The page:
In a place that combines enduring inequalities and solutions that have shaped the world, we’ve been a constant at the leading edge of health.
From Barbara Hepworth to Eduardo Paolozzi, we have amassed a vibrant collection for use in public and private spaces.
In the 20th century , many of the works acquired were prints from contemporary and emerging artists. Print making in the 20th century was creative and experimental as photography was increasingly used instead of prints for reproduction.
The prints collected were progressive, embodying the new principles of abstraction developed and taught in art schools. In Abstraction the art does not necessarily depict recognisable scenes or objects but composes of forms and colours that exists for their own expressive sake.
Limited records of collecting principles means we do not know why individual works or series have ended up in the collection, but it is likely a combination of several factors. St Thomas’ was partially damaged during the Second World War and an ambitious modern rebuild, completed in 1975, expanded and improved the North Wing of the hospital. Therefore, it is likely collectors acquired these works to fit with this new aesthetic.
The busy environment of the hospital with bright lights calls for more robust works rather than light sensitive watercolours or the fragile frames of older paintings. Contemporary prints, robustly framed and in bright colours are likely to have been viewed as a fitting solution. Prints, often created and collected in series’, can identify and bring cohesion to a space and fit around the needs of the area.
The works listed below are a selection of the several hundred in the collection.
Etching and aquatint
This lively picture captures the architectural details of the Hall. The combination of etching for the fine clear lines of the building and confidently applied aquatint renders the place immediately recognisable and full of life.
Gentleman catches both the minute details of the environment around St Thomas’ and the busy construction work. This wide panoramic of the hospital shows the historic and modern buildings, the view from the Palace of Westminster across the river.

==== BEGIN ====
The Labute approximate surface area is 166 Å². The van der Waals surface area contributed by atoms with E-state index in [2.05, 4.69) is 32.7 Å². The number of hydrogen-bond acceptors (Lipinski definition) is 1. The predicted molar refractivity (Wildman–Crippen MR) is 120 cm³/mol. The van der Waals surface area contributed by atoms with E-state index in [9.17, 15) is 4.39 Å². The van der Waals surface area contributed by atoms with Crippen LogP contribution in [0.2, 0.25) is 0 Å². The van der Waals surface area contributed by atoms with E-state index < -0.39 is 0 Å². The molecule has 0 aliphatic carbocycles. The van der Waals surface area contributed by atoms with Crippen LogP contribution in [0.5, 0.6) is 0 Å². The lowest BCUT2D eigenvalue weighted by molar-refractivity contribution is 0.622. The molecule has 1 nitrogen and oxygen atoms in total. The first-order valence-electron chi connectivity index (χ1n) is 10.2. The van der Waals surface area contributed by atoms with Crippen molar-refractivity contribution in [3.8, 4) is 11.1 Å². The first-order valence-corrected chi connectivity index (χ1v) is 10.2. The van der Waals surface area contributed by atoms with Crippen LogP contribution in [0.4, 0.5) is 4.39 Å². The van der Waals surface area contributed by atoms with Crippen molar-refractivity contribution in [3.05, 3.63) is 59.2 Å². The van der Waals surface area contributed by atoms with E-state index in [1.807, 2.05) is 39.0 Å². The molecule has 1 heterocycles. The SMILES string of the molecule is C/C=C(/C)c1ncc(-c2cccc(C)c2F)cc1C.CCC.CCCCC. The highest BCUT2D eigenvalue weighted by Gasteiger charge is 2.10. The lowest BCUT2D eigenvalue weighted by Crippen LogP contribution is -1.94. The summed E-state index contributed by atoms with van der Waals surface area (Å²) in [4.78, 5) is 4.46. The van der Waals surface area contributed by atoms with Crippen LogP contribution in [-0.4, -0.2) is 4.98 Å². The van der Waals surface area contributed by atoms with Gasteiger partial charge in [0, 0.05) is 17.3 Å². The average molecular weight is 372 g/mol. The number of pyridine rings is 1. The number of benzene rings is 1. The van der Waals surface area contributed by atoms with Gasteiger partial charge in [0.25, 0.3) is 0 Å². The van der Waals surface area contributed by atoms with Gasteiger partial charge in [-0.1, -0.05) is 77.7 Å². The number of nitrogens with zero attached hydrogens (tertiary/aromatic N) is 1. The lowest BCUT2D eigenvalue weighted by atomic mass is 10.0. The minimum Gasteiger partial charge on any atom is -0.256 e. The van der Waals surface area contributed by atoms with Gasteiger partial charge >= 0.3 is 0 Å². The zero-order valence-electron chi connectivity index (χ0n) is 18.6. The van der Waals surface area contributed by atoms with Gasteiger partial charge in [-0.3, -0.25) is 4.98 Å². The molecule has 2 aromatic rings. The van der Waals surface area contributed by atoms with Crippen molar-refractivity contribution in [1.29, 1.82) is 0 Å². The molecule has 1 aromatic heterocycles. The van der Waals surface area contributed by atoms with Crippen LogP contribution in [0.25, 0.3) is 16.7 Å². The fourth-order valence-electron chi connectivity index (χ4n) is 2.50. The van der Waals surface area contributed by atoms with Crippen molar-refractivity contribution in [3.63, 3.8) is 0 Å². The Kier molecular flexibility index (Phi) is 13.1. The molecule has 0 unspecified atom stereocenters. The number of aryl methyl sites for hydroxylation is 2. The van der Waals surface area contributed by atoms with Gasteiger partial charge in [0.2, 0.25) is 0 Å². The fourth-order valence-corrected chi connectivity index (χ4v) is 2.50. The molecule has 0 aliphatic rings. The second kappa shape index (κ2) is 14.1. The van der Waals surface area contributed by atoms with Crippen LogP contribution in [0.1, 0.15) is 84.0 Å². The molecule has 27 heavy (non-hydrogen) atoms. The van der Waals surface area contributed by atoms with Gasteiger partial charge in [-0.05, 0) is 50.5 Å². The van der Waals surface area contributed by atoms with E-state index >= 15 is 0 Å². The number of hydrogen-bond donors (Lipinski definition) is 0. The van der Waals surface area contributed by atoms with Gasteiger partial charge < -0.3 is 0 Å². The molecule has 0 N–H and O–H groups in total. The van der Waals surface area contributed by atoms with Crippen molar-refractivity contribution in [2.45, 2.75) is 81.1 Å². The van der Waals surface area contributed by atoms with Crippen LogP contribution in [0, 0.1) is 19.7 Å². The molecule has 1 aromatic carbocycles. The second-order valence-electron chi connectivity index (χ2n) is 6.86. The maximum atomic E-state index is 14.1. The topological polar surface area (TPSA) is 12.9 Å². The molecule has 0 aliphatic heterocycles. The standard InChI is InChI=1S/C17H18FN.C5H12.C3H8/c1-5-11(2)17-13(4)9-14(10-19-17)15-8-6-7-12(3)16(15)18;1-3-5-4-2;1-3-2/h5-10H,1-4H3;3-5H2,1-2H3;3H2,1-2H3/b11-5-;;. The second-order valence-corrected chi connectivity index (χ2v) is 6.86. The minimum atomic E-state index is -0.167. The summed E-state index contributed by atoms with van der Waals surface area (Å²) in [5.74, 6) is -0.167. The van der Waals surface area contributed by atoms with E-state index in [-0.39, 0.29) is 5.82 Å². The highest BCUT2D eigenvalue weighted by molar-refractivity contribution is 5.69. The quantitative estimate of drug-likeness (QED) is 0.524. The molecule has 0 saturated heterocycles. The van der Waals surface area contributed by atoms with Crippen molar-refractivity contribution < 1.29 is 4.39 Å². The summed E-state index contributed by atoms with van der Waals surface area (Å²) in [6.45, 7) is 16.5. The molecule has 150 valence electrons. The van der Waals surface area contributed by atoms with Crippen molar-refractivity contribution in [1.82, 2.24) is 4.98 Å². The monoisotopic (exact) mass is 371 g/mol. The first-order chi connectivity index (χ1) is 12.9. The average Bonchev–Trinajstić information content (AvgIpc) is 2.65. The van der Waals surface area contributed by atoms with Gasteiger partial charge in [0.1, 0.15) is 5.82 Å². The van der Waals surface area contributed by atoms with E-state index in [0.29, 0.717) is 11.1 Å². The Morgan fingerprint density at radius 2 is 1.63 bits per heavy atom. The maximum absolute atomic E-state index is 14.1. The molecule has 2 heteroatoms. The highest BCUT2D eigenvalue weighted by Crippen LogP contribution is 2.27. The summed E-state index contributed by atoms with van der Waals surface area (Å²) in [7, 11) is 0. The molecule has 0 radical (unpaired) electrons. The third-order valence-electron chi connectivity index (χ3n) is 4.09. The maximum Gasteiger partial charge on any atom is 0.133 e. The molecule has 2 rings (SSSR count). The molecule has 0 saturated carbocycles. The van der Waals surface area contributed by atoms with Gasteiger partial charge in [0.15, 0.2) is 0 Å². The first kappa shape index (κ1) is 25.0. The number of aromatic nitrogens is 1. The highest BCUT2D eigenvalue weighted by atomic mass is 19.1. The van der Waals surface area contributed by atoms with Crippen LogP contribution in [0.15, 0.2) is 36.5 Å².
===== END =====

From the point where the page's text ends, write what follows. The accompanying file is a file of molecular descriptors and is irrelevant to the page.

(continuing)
1970, screen prints
Hepworth was at the forefront of the British abstraction movement, though better known as a sculptor she also made prints. Rangatira I and II are from her Opposing Forms series, this she described as sculpture in the two dimensions.
The collection of Guy’s and St Thomas’ Foundation is continuously growing. Our contemporary works are acquired from galleries, studios, and artists and the collection also grows through commissions.
This open approach to new art works allows us to agilely fulfil the ambition to use the collection to improve the environment across the hospital sites. Furthermore, commissioning increases the relevance of the works. Patients and staff either create the work with artists, or they are the source of inspiration for pieces.
Research shows that, for both physical and mental health, there are numerous positive outcomes from having the arts in a healthcare setting. This includes both art on display and creating works.
The works in the collection, whether acquired or commissioned, benefit the environment in a range of ways; this includes emotional needs, reflecting the experience or work of the patients and staff. Furthermore, this also includes responding to functional needs of the built environment.
The works listed below were all commissioned for the Guy’s and St Thomas’ Hospitals. They all aim to be patient and staff centric, of benefit to those experiencing the environment.
2009, lambada photographic print
Glover undertook a one-year residency at the Assisted Conception Unit, Guy’s Hospital. In collaboration with staff and users, produced a body of artwork that symbolised their work, including conception and patient journey. Blossom Explosion is one of several works from this residency in the Foundation’s collection.
2000, steel and granite
Commissioned for the millennium. This piece symbolises the relationships of trust and help that exist between patient and healer, and the joining together of Guy’s and St Thomas’ hospitals.